Input Devices Guide

Microsoft Wedge Touch Mouse review

First Looks: Microsoft Wedge Touch Mouse

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Launch SRP S$89



First Looks: Microsoft Wedge Touch Mouse

First Looks: Microsoft Wedge Touch Mouse

With Windows 8 less than three months away, Microsoft has already started rolling out hardware designed specifically for use with the OS. One of the first available will be the Wedge Touch Mouse, an ultra-portable Bluetooth 3.0 touch mouse designed for use with a Windows 8 tablet. While it's not available immediately, it will be available in retail by the end of the month (Microsoft executives mentioned 25th August is a possible date of availability). 

The Wedge Touch Mouse has obviously been designed with portability in mind. Weighing in at a featherlight 60g, and measuring just over half the size of the average business card, the Wedge Mouse is only limited by the size of its single AAA battery, which actually accounts for the majority of its weight and thickness.

 

The Doorstop Mouse

The mouse has a triangular wedge shape, from which it gets its name - although it could just as easily have been called the doorstop or the cheese wedge. We found the design to be a bit hit-or-miss: it's clean and modern, but the shape might not appeal to everyone. Microsoft tells us that the slope on the Wedge is exactly 23 degrees due to this being an optimal angle of comfort (although, we reckon that the comfort level of this design angle is subjective to the size of your hand).

The diminutive size should work well for users with smaller hands, but if you've got longer fingers you might face difficulties to find a comfortable position. For this reviewer, the degree of slope for which the mouse was optimized for, didn't really matter as my fingers are a bit too long to rest on the slope and I had to curl them over the top. As usual, Microsoft is likely to have their variety of mice displayed at major electronics retail stores and we would advise you to get a quick feel of the Wedge Touch Mouse to ascertain if the design is useful for you. Of course one point to keep in mind is that it's designed for ultra portability and thus it is made to be as light, sleek and compact as possible. It's so small, we bet some people will even have a tendency to lose it!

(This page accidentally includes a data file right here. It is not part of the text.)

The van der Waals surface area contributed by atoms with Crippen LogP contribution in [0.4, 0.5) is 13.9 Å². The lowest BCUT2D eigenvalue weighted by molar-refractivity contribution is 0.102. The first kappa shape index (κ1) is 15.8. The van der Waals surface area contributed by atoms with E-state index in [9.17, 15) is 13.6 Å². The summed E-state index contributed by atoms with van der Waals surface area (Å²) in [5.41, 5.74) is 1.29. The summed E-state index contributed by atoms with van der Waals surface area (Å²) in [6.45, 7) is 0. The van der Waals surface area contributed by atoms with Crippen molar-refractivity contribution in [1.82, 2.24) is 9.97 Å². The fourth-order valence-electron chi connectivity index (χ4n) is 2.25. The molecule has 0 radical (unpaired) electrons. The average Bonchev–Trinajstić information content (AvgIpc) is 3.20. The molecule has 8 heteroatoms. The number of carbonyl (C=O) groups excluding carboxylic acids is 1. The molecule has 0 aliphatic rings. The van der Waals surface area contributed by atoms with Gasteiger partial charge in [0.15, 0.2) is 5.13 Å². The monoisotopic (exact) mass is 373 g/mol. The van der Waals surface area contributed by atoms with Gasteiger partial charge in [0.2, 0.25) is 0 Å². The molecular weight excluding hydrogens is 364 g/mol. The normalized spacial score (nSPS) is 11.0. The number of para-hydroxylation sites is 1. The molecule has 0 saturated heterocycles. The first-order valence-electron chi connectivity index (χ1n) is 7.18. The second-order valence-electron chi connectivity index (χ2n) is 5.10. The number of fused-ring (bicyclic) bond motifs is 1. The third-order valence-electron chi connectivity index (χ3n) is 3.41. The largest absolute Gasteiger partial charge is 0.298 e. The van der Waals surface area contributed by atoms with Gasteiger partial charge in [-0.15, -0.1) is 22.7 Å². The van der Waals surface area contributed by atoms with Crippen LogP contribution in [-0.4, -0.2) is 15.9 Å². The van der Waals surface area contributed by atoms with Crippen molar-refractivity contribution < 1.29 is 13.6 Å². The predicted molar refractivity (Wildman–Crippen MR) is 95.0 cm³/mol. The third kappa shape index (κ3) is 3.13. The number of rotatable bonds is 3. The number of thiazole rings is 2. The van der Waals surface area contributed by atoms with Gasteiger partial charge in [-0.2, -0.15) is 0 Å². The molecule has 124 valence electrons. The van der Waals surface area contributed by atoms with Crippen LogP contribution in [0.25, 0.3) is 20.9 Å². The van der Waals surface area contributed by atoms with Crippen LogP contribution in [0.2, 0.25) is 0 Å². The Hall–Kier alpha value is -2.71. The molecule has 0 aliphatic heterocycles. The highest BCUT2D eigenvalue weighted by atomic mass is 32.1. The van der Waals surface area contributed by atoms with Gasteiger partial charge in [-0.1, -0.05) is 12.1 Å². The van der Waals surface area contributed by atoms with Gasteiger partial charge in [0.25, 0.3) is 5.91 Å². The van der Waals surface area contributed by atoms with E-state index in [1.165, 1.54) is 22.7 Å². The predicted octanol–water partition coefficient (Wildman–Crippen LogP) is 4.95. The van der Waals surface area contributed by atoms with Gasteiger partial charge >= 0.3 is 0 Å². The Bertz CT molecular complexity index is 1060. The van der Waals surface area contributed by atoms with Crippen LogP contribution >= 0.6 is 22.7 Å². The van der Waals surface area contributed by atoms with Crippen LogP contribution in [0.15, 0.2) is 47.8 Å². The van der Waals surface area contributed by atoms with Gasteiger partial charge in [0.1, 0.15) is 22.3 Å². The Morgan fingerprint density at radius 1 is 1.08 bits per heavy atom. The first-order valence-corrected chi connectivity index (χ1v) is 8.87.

Build quality is excellent and for such a lightweight product, it feels solid and sturdy. As a nice touch, the battery compartment door is spring loaded; flicking a switch on the base flicks open the hatch with a satisfying click. Take note that it will fail to click shut if the battery is installed the wrong way - a really smart design choice by Microsoft. There is a small note within the battery compartment to denote the battery polarity to insert in, but if you've missed it, the clever physical design ensures that you can't close the battery compartment unless the battery is inserted correctly (or the battery is removed).

The mouse uses Bluetooth 3.0 connectivity which makes syncing it to your device a breeze. As such such, it should easily work with a wealth of notebooks, tablets and even desktops equipped with Bluetooth functionality. To save on battery life, the Wedge has a built-in "Backpack Mode" which automatically turns it off if you power down (or sleep) the device that it's synced to. Microsoft tells us it will last approximately ten months on one battery, but of course, we haven't been able to confirm that yet.

 

Single Touch Only

Using the Wedge Touch was generally good - although as mentioned before, we did find it a little bit too small. It felt quite similar to using a trackpad on a notebook and the top surface of the Wedge actually has a very similar size to many trackpads.

The base is smooth and glides easily, and we found the sensor to be precise, tracking accurately without issues. As with many of Microsoft's other mice, the Wedge uses BlueTrack technology which lets you use it on almost any surface - even on glass (but not on clear glass or mirrors). A rudimentary testdrive on a multitude of different surfaces produced good results. 

The click was pleasingly firm with a reasonable amount of travel for such a small mouse, unlike many of the flimsy clicks found on other portable mice. The four-way touch scroll works well, and registers across the entire surface of the mouse, although we were disappointed to discover that unlike Microsoft's other Touch Mouse, it is not multi-touch enabled, meaning that you can't execute multi-finger gestures such as pinch-and-zoom. As such, we feel that it's not exactly as Windows 8 ready as we would have liked it to be.

Notice that we mentioned it supports 4-way touch scroll? Essentially, that means you can swipe up, down, left or right and the mouse will recreate these actions as if you executed them using your finger on a touchscreen enabled device. Given these characteristics, the Wedge Touch Mouse seems to be a better companion to non-touchscreen notebooks than for tablets which already have touch enabled screens and register multi-touch gestures too.

Overall, the Wedge Touch Mouse is a well-built and extremely compact portable mouse, which should make it ideal for anyone that wants the precision of a mouse without the extra weight and bulk. Having said that, we feel that it could be much improved with the addition of multi-touch capability. 

While Microsoft has designed the Wedge Touch Mouse for use with Windows 8, there's actually no reason why you can't use it with other tablets or notebooks, as it doesn't have any features that specifically require the Windows 8 OS or Metro UI.